It was 1933, and Myrtle Botts was traveling with her husband, enjoying the famous annual wildflower bloom in what's now Anza-Borrego State Park, in the Colorado Desert of inland southern California. They met an old prospector who swore he'd seen the remains of a Viking longship protruding from the side of an arroyo, well enough preserved that the distinctive round shields were still mounted along its sides. He wrote directions for Myrtle on how to find it. A paper, purporting to be those original directions, is preserved at the Julian Pioneer Museum in Julian, California.
Following the directions, Myrtle went and found the ship. She returned to fetch her husband along, but before they could get there, an earthquake brought down the wall of the arroyo, access was blocked, and the ship has not been seen since. Erosion in the arroyo has since washed away whatever the directions may once have led to.
How could a Viking ship end up in the deserts of the American southwest? Coastal mountain ranges eliminate the possibility that it came from the Pacific ocean. There is, however, one route into the desert, via the Colorado River, which feeds into the Gulf of California, also known as the Sea of Cortez, between Baja California and Mexico. Historically, this was largely a navigable river for shallow-draft boats, and it would have been possible to sail from the ocean up through what's now Yuma, AZ right on the border with California. Today, however, that river no longer exists, at least not in a very meaningful way. By the time the river gets to Yuma, it's gone through a number of dams and been channeled into numerous agricultural canals. Feeding the dry southwest leaves little water in the Colorado's bed, and in most places between Yuma and the Gulf, the bed is dry.
But before agriculture, it was a mighty channel, so big that it occasionally overflowed its banks and flooded the desert. Most notably, this happened in 1905 when the river burst its banks in Mexico, and flowed northwards in two separate channels for more than two years. The entire Colorado River poured into the Salton Sink in California, filling it to become what's now called the Salton Sea. These two rivers still run today, draining the town of Mexicali into the Salton Sea.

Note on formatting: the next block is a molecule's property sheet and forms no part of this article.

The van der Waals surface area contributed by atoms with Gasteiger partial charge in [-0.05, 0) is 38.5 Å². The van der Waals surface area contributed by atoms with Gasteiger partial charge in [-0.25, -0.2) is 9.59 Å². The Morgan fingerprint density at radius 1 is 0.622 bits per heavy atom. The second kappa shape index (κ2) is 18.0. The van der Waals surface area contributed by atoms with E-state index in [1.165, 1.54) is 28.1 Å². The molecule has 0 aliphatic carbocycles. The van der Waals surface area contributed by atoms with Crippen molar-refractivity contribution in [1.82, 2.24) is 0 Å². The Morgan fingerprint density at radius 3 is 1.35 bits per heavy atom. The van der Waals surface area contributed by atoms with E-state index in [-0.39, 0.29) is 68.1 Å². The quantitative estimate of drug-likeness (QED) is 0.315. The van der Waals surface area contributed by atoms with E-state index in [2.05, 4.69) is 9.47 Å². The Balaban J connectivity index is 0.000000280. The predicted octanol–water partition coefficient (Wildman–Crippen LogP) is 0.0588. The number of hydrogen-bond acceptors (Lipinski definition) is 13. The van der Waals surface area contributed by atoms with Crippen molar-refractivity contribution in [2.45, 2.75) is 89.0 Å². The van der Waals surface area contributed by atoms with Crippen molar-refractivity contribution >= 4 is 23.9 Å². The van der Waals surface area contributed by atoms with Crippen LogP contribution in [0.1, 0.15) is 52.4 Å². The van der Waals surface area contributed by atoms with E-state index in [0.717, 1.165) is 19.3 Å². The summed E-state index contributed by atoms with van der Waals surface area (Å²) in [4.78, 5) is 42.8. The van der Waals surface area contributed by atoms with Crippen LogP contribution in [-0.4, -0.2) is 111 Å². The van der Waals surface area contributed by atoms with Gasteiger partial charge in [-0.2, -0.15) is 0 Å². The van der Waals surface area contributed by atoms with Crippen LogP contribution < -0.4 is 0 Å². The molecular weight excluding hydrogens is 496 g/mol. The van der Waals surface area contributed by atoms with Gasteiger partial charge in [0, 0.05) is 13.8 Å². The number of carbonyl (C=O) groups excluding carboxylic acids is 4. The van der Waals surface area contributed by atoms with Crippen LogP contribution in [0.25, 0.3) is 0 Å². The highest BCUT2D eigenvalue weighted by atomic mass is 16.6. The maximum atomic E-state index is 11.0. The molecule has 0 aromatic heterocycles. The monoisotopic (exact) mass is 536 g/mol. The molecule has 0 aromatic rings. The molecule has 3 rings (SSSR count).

Myrtle Botts' prospector told her the Viking ship was in the badlands west of Mexicali. The land about there is either flat desert or hard rock mountain ranges, except for the Carrizo Badlands. If the Viking ship was in the Carrizo Badlands, it would have had to climb at least 200 meters in elevation. The arroyos, or canyons, in the Carrizo Badlands don't flow toward Mexicali, however. On the rare events when they contain water, they flow north as well, downhill into the Salton Sink.
So it appears that the Salton Sea is the key to any ancient ship traffic that may have left a shipwreck in the southwest. But even this is problematic. We do have good paleohydrology on the Salton Sink. Many times, since about the year 700, the Salton Sink has filled when the Colorado River overflowed into it. The largest was in about 1500, when Lake Cahuilla (as it was then called) was 26 times the size of today's Salton Sea, and its shoreline is still visible on the surrounding hillsides. These overflows happened when the Colorado River silted up its normal path to the Gulf, and naturally diverted itself. At its highest, Lake Cahuilla actually covered what's now Indio, California to Yuma, Arizona, and was contiguous with the Gulf of California. During these events, shallow-draft ships could indeed have traveled inland as far as the outskirts of the Carrizo Badlands.
But historically, this was quite rare, and was unknown to any Europeans who left records. The first known Europeans to the region were led by Melchior Diaz in 1540. He traveled upriver from the Gulf, and then sent expeditions overland to Lake Cahuilla, so we know there was no water connection. By 1604, New Mexico had a Spanish governor, Don Juan de Ornate, and we know from his explorations of the Colorado River that it was not connected to Lake Cahuilla at that time either. 100 years later, the Colorado silted up again, blocking access from the sea, and refilling Lake Cahuilla. But by 1774, the diversion had corrected itself and Lake Cahuilla was dry again, as reported by explorer Juan Bautista de Anza.
This casts doubt on stories of Spanish galleons found high and dry in the desert, but it does leave the door open to other earlier explorers who did not necessarily leave records. Candidates we have for this are the Chinese and the Vikings. In the 1400's, Chinese explorer Zheng He traveled west from China to Africa, but no reliable accounts show him ever venturing east across the Pacific toward America. One map turned up several years ago, purporting to show that Zheng He had visited and mapped America, but it's been shown to be a fake.